On D-Day 1945, RAF Medical Officer Victor Tempest introduced his memoirs, Near the Sun: Impressions of a Medical Officer of Bomber Command (NRO, MC 2216/1, 928X7), with the claim that he had achieved a ‘history of how men overcame their own instincts of self-preservation… to preserve Freedom for those whom they thought worthy of it’ [Near the Sun, 9].
Tempest was, of course, rightfully referring to the fact of valance shown by Bomber Command pilots. However, the above still provides us with two enigmas worth exploring further: for one, ‘Victor Tempest’ was a pseudonym used by Elliot Philipp of 218 Squadron, RAF Marham (posted Summer 1940, lasting for ‘9 months’). For sensitivity reasons in the immediate period following the war, both his name and details of the base were concealed. Second, the statement does little to exercise the incredible sacrifice of medical officers, such as Elliot Philipp, alike.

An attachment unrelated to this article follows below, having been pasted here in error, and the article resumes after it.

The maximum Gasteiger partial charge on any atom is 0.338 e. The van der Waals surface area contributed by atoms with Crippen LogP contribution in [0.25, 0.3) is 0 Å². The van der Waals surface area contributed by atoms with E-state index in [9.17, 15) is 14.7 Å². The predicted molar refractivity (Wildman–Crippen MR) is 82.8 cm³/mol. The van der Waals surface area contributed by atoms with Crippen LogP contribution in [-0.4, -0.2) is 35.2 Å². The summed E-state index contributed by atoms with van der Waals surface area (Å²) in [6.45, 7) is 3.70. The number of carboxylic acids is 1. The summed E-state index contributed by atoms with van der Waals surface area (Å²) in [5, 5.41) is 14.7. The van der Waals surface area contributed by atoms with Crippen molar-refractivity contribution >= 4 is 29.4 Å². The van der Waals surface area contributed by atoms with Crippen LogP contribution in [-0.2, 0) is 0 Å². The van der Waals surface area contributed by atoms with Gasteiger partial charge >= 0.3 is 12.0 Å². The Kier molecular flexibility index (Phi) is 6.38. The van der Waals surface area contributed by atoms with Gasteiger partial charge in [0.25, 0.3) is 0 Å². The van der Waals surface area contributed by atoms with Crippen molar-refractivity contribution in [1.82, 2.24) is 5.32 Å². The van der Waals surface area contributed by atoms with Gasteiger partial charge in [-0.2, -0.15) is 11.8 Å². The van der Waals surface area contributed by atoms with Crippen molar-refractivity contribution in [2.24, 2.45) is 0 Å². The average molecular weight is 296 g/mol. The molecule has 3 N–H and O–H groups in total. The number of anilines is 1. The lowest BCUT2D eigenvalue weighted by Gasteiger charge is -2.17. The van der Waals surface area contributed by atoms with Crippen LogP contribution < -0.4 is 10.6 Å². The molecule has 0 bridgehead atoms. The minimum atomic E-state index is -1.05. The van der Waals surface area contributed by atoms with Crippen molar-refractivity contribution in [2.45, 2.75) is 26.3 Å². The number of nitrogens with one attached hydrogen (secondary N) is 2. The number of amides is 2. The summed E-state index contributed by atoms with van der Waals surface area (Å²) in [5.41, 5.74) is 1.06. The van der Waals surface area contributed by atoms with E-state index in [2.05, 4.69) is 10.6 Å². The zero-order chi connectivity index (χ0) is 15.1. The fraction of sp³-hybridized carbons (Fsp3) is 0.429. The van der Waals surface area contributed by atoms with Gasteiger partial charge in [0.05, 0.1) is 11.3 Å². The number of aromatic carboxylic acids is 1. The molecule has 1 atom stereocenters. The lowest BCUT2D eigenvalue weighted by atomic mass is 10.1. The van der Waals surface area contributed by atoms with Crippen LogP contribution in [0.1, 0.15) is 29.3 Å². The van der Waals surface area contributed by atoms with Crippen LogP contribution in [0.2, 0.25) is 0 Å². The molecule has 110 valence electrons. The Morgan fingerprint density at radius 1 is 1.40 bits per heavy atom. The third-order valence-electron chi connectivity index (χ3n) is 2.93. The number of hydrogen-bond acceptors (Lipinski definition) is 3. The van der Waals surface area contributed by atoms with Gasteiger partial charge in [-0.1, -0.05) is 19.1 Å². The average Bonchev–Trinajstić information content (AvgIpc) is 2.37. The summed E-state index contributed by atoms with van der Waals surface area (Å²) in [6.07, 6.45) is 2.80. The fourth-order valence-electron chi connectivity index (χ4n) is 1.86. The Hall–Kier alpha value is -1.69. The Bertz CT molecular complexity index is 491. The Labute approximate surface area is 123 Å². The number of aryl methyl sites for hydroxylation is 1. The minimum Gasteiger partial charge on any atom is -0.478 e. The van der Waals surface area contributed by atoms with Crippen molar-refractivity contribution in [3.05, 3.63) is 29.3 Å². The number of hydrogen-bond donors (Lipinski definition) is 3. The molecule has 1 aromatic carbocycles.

This comment led to the diary being offered to the Royal Navy in Portsmouth. They declined the offer and it was subsequently retrieved from a waste paper bin in Portsmouth and offered to the Norfolk Record Office because it was thought to have originated from Brockdish.Despite never identifying himself; family references and parish activities identify the diarist as Charles Souter, parish clerk of Syleham (1736-1828).
Astrology, or using the stars to tell the future, has been a part of human society since prehistory and remains with us today in the form of horoscopes and readings. For Early Modern people astrologers offered a chance to understand and control their future, be it almanacs that predicted the following year, horoscopes used to search for lost items, and the stars used to cure disease. Great Yarmouth had a variety of astrologers in the Early Modern Period, from conjurors using their gifts, to a family publishing an almanac for over half a century, and the amateur astrologer Mark Prynne accused of witchcraft.